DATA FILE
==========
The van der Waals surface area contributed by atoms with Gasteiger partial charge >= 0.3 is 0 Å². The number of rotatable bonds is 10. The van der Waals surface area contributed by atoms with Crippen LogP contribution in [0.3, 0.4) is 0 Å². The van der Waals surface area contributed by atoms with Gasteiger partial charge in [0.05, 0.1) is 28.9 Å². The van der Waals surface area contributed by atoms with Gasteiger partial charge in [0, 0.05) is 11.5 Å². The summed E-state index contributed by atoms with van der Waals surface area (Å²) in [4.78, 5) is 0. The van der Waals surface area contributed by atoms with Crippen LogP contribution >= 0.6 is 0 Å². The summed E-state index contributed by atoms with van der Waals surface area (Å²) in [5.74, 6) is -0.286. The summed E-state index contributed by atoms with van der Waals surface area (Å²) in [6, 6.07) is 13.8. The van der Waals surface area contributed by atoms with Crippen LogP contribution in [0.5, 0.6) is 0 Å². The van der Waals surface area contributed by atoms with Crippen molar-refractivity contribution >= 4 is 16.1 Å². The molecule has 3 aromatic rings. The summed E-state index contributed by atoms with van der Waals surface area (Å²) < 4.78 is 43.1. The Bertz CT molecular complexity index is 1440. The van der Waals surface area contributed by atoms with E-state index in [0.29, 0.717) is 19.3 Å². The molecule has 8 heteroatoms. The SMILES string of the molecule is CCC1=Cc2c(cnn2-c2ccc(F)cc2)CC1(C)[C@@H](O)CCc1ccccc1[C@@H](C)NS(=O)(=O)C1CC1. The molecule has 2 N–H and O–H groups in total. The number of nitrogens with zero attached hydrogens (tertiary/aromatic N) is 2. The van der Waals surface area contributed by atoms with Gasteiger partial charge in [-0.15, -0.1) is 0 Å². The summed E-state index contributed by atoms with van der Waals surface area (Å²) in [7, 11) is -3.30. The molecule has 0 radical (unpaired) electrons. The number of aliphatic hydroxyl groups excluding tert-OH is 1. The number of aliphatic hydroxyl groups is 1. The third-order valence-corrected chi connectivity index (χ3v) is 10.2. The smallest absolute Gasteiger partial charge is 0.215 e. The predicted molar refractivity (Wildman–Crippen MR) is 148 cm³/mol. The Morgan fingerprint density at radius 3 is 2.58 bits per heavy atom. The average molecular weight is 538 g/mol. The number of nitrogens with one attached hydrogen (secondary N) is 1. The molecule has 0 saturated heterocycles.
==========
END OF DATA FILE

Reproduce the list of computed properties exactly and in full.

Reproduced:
The van der Waals surface area contributed by atoms with Gasteiger partial charge >= 0.3 is 0 Å². The number of rotatable bonds is 10. The van der Waals surface area contributed by atoms with Crippen LogP contribution in [0.3, 0.4) is 0 Å². The van der Waals surface area contributed by atoms with Gasteiger partial charge in [0.05, 0.1) is 28.9 Å². The van der Waals surface area contributed by atoms with Gasteiger partial charge in [0, 0.05) is 11.5 Å². The summed E-state index contributed by atoms with van der Waals surface area (Å²) in [4.78, 5) is 0. The van der Waals surface area contributed by atoms with Crippen LogP contribution >= 0.6 is 0 Å². The summed E-state index contributed by atoms with van der Waals surface area (Å²) in [5.74, 6) is -0.286. The summed E-state index contributed by atoms with van der Waals surface area (Å²) in [6, 6.07) is 13.8. The van der Waals surface area contributed by atoms with Crippen LogP contribution in [0.5, 0.6) is 0 Å². The van der Waals surface area contributed by atoms with Crippen molar-refractivity contribution >= 4 is 16.1 Å². The molecule has 3 aromatic rings. The summed E-state index contributed by atoms with van der Waals surface area (Å²) < 4.78 is 43.1. The Bertz CT molecular complexity index is 1440. The van der Waals surface area contributed by atoms with E-state index in [0.29, 0.717) is 19.3 Å². The molecule has 8 heteroatoms. The SMILES string of the molecule is CCC1=Cc2c(cnn2-c2ccc(F)cc2)CC1(C)[C@@H](O)CCc1ccccc1[C@@H](C)NS(=O)(=O)C1CC1. The molecule has 2 N–H and O–H groups in total. The number of nitrogens with zero attached hydrogens (tertiary/aromatic N) is 2. The van der Waals surface area contributed by atoms with Gasteiger partial charge in [-0.15, -0.1) is 0 Å². The summed E-state index contributed by atoms with van der Waals surface area (Å²) in [7, 11) is -3.30. The molecule has 0 radical (unpaired) electrons. The number of aliphatic hydroxyl groups excluding tert-OH is 1. The number of aliphatic hydroxyl groups is 1. The third-order valence-corrected chi connectivity index (χ3v) is 10.2. The smallest absolute Gasteiger partial charge is 0.215 e. The predicted molar refractivity (Wildman–Crippen MR) is 148 cm³/mol. The Morgan fingerprint density at radius 3 is 2.58 bits per heavy atom. The average molecular weight is 538 g/mol. The number of nitrogens with one attached hydrogen (secondary N) is 1. The molecule has 0 saturated heterocycles.